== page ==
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I have the following phrase:

This article analyzes freestyle arm stroke movements.

However I wonder if using motions wouldn't be better:

This article analyzes freestyle arm stroke motions.

Or are both forms interchangeable? The context is competitive swimming.

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    I like the first one better, but I don't think this is an English question per se. Why? Look up both words in the dictionary; clearly, either word could be used. Whether or not one would be preferred over the other, then, would depend on the field of the journal (physical therapy? competitive swimming? weightlifting?). Since we have no context (no paragraph, no information about the domain, etc.), I can't see how a linguist might recommend one word over the other. That's why I'm voting to close as too localized, but an enhanced question with more info may prevent others from doing the same. – J.R. Jan 8 '13 at 9:01
  • Sorry you are right, it misses the context. In my mind it was clear that competitive swimming was meant but it makes sense that it can be used in other contexts as well. – Christophe Keller Jan 8 '13 at 9:13
  • I agree with J.R.. Analysing movements sounds better. Motions sound more random – mplungjan Jan 8 '13 at 9:14
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    I don't think either motion or movement is absolutely necessary. A "freestyle arm stroke" refers to the motion/movement of the arm in the freestyle technique. – tylerharms Jan 8 '13 at 9:23
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    So this would lead to "This article analyzes the freestyle arm stroke". Sounds good too :-) – Christophe Keller Jan 8 '13 at 9:43
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The terms movement and motion are interchangeable in a linguistic sense as they both mean "a change in position of an object".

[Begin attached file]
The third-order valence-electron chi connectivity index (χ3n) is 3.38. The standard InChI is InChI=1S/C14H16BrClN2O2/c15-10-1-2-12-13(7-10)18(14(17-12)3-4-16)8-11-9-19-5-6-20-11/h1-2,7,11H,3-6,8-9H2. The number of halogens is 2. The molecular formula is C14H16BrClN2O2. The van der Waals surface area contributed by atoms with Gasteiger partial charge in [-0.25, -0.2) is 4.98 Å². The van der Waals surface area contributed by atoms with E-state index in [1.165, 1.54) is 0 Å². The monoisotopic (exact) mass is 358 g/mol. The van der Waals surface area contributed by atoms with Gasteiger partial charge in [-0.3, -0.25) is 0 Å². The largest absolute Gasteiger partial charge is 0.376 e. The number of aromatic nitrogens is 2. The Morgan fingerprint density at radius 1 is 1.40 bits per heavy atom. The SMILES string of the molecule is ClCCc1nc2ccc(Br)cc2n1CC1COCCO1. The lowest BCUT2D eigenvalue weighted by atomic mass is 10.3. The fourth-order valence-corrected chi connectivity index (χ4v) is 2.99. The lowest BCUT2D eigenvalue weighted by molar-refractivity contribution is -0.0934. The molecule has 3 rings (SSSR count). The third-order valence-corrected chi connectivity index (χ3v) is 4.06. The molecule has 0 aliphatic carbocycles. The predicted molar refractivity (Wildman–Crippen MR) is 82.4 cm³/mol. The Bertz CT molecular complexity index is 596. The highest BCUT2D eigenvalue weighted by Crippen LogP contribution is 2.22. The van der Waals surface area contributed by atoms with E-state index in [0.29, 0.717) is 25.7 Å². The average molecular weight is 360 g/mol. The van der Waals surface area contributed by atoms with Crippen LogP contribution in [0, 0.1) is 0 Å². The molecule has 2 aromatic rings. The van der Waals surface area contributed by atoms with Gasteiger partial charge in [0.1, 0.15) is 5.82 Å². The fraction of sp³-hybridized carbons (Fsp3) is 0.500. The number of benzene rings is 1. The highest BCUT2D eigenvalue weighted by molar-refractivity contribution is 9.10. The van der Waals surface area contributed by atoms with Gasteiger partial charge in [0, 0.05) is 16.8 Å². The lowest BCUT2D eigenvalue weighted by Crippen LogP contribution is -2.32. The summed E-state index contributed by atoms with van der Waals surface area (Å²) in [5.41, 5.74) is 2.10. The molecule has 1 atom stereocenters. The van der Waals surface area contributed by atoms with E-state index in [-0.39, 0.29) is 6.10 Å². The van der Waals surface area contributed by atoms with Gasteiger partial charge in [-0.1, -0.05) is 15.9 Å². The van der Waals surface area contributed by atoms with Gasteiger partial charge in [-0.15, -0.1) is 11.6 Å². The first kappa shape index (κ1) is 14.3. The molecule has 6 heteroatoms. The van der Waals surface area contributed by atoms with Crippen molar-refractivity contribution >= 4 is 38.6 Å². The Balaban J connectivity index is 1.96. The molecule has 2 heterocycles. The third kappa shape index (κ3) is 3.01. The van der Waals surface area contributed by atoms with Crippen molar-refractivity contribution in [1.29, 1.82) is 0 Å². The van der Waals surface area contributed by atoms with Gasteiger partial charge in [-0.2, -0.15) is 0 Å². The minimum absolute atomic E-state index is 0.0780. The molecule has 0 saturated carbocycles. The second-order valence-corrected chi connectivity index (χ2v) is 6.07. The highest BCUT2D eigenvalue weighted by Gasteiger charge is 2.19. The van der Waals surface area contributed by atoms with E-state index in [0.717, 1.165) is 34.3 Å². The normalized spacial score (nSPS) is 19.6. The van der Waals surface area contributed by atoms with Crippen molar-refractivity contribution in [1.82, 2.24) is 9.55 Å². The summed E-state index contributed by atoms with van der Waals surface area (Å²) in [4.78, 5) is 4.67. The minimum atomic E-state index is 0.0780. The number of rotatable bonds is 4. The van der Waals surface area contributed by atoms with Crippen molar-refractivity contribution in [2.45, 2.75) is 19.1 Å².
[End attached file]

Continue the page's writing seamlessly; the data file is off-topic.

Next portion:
When you use the term motion, it tends to sound like newtonian physics

The laws of planetary motion

Newton's first laws of motion

Movement is therefore a better word to describe a motion made by a person if you are talking about competitive swimming.

Of course, as suggested by tylerharms, writing just

This article analyzes freestyle arm strokes.

is perfectly fine too. But it is a bit ambiguous as "analyzing freestyle arm strokes" may not necessary be the same as analyzing the movements of freestyle arm stroke. It can be the history of freestyle arm strokes, or something else about freestyle arm strokes.

  • @ChristopheKeller Welcome :) I'm glad that it helps. – user19341 Jan 8 '13 at 11:01
  • All the instances of freestyle arm stroke in the last paragraph and the example before it are inappropriately given. An article (a or the) is needed in each case, or write plural strokes rather than stroke. (In the question, movements and motions are plurals.) – James Waldby - jwpat7 Jan 8 '13 at 15:55
  • @jwpat7 I always have the tendency to interpret stroke as an universal set of strokes (and the same goes to motion and movement) so I didn't notice the plural forms in the question. My bad... Sorry for any inconvenience caused, I've corrected them in my question. – user19341 Jan 8 '13 at 16:23

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